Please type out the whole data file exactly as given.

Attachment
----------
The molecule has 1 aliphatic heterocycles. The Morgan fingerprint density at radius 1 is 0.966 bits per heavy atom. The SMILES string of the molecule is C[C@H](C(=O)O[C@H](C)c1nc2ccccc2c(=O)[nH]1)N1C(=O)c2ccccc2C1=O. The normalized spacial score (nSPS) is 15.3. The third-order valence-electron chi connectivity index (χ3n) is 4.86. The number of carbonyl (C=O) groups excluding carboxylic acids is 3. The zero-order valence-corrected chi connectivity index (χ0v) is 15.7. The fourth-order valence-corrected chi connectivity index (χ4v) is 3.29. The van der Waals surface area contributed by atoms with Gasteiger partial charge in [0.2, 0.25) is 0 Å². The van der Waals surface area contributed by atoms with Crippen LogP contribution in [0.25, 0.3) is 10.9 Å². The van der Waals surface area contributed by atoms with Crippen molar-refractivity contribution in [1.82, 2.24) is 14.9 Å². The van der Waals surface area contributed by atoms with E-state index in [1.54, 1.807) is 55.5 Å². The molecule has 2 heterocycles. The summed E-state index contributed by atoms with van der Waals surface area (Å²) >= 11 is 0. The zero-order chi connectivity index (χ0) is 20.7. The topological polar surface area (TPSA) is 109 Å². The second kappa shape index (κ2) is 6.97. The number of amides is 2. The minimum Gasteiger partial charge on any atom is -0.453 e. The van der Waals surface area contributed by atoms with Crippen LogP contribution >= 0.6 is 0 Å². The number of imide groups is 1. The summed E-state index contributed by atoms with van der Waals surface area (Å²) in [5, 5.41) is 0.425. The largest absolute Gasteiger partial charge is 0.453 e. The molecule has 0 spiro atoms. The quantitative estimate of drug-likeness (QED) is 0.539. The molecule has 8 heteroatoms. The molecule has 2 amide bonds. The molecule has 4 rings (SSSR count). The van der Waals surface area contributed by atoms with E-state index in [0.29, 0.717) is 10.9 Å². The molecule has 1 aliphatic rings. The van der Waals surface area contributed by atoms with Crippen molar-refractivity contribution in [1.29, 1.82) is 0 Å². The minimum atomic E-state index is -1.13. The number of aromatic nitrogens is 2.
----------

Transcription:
The molecule has 1 aliphatic heterocycles. The Morgan fingerprint density at radius 1 is 0.966 bits per heavy atom. The SMILES string of the molecule is C[C@H](C(=O)O[C@H](C)c1nc2ccccc2c(=O)[nH]1)N1C(=O)c2ccccc2C1=O. The normalized spacial score (nSPS) is 15.3. The third-order valence-electron chi connectivity index (χ3n) is 4.86. The number of carbonyl (C=O) groups excluding carboxylic acids is 3. The zero-order valence-corrected chi connectivity index (χ0v) is 15.7. The fourth-order valence-corrected chi connectivity index (χ4v) is 3.29. The van der Waals surface area contributed by atoms with Gasteiger partial charge in [0.2, 0.25) is 0 Å². The van der Waals surface area contributed by atoms with Crippen LogP contribution in [0.25, 0.3) is 10.9 Å². The van der Waals surface area contributed by atoms with Crippen molar-refractivity contribution in [1.82, 2.24) is 14.9 Å². The van der Waals surface area contributed by atoms with E-state index in [1.54, 1.807) is 55.5 Å². The molecule has 2 heterocycles. The summed E-state index contributed by atoms with van der Waals surface area (Å²) >= 11 is 0. The zero-order chi connectivity index (χ0) is 20.7. The topological polar surface area (TPSA) is 109 Å². The second kappa shape index (κ2) is 6.97. The number of amides is 2. The minimum Gasteiger partial charge on any atom is -0.453 e. The van der Waals surface area contributed by atoms with Crippen LogP contribution >= 0.6 is 0 Å². The number of imide groups is 1. The summed E-state index contributed by atoms with van der Waals surface area (Å²) in [5, 5.41) is 0.425. The largest absolute Gasteiger partial charge is 0.453 e. The molecule has 0 spiro atoms. The quantitative estimate of drug-likeness (QED) is 0.539. The molecule has 8 heteroatoms. The molecule has 2 amide bonds. The molecule has 4 rings (SSSR count). The van der Waals surface area contributed by atoms with E-state index in [0.29, 0.717) is 10.9 Å². The molecule has 1 aliphatic rings. The van der Waals surface area contributed by atoms with Crippen molar-refractivity contribution in [1.29, 1.82) is 0 Å². The minimum atomic E-state index is -1.13. The number of aromatic nitrogens is 2.